In summary . . economic news continues subordinated to the scandal or news of the moment. This the kind of move, included capital preservation fears, that can readily precede the psychology of a potent rebound; but what ignites it is sheer speculation. It is impossible to deny the chances of an acceleration into the abyss later, but with panic lows of yore broken, there's very little for the market to do for an encore shorter term. Hence instead of 'crash alert' how about late week down-up reversal prospects.

As to McClellan Oscillator readings: about -111 for the NYSE; now with continuing stable-to-softer NASDAQ behavior at -16. After days and weeks of mostly successful S&P guidelines, with numerous rally failures at inflection, consider evolving snappy rallies around mid-July, preceding risk of any than new decline. Hopefully, though we too are not happy with Government responses to everything, what we are now seeing (Wednesday) is a cobbling-out of exhaustion on NASDAQ, and big-cap capitulation.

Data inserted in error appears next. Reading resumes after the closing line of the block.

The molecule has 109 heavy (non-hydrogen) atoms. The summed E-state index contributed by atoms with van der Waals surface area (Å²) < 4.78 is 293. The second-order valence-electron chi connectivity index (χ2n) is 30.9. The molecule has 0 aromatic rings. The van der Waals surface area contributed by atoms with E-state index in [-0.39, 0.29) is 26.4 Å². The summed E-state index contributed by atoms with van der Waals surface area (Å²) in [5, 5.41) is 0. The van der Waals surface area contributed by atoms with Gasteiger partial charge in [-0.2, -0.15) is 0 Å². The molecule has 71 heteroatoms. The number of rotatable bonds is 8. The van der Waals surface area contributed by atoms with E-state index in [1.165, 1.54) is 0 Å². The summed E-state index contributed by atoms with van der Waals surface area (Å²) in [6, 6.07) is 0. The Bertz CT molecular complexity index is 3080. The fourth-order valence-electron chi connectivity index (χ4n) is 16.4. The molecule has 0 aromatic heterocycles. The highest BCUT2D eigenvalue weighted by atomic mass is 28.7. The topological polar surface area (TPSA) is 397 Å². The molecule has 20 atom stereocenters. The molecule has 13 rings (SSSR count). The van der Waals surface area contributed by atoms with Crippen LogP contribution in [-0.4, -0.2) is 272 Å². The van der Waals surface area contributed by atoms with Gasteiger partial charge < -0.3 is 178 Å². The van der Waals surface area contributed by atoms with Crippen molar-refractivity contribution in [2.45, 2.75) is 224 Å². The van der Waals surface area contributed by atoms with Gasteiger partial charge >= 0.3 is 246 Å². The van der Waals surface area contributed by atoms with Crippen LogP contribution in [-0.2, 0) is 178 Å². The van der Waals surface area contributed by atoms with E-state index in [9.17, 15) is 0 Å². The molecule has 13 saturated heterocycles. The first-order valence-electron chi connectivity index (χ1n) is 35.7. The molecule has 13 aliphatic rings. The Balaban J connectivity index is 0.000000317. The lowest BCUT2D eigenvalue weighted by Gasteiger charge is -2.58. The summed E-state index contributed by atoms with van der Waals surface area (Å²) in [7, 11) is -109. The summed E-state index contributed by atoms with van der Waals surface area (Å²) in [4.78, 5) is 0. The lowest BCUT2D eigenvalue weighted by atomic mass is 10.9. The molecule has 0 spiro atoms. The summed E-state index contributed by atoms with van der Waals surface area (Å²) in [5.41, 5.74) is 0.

Our prayers and thoughts remain with our troops fighting anywhere in the world, and as events of this week explicitly continue to remind us of various new risks the Allied fighting forces face, or may face, we try to keep in mind that the unexpected remains a risk as civilization cheers human progress, but worries about those trying to reverse hundreds of years of modernity. Stay focused to news trends aside from paramount concerns about Mid-East terror, and a renewed focus on domestic risks… for now.

Of course the key this week was the first pullback, the subsequent failure, and then a downward extension. Now, while no particular resistance looms, the hotline pointed out (as did last night) that we had to fill last week's gap and maybe a good bit more, demolish hopes again and then maybe try to turn things around. Not pleased with motivation factors, we nevertheless can't cheer the downside further in such a climate, even as we played it. This evening, S&P is off 40, at a -140 discount.